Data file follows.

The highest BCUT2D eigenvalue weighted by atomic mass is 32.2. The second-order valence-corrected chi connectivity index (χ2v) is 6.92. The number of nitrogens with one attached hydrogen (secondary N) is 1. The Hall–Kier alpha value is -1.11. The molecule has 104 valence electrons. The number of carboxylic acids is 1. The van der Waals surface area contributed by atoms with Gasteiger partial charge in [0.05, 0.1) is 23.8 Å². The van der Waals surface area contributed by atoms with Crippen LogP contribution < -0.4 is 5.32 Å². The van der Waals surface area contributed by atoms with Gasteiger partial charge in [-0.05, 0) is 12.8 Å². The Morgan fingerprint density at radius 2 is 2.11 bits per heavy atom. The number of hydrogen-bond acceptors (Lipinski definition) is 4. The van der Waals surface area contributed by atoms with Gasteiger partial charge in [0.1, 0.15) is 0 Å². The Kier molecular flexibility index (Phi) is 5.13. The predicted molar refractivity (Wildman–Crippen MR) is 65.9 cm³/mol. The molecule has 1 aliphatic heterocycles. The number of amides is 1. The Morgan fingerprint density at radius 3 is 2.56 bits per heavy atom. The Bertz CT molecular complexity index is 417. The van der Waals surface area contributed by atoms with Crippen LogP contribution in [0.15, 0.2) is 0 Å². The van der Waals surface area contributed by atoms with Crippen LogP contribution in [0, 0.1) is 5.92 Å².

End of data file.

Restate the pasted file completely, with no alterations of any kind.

The highest BCUT2D eigenvalue weighted by atomic mass is 32.2. The second-order valence-corrected chi connectivity index (χ2v) is 6.92. The number of nitrogens with one attached hydrogen (secondary N) is 1. The Hall–Kier alpha value is -1.11. The molecule has 104 valence electrons. The number of carboxylic acids is 1. The van der Waals surface area contributed by atoms with Gasteiger partial charge in [0.05, 0.1) is 23.8 Å². The van der Waals surface area contributed by atoms with Crippen LogP contribution < -0.4 is 5.32 Å². The van der Waals surface area contributed by atoms with Gasteiger partial charge in [-0.05, 0) is 12.8 Å². The Morgan fingerprint density at radius 2 is 2.11 bits per heavy atom. The number of hydrogen-bond acceptors (Lipinski definition) is 4. The van der Waals surface area contributed by atoms with Gasteiger partial charge in [0.1, 0.15) is 0 Å². The Kier molecular flexibility index (Phi) is 5.13. The predicted molar refractivity (Wildman–Crippen MR) is 65.9 cm³/mol. The molecule has 1 aliphatic heterocycles. The number of amides is 1. The Morgan fingerprint density at radius 3 is 2.56 bits per heavy atom. The Bertz CT molecular complexity index is 417. The van der Waals surface area contributed by atoms with Crippen LogP contribution in [0.15, 0.2) is 0 Å². The van der Waals surface area contributed by atoms with Crippen LogP contribution in [0, 0.1) is 5.92 Å².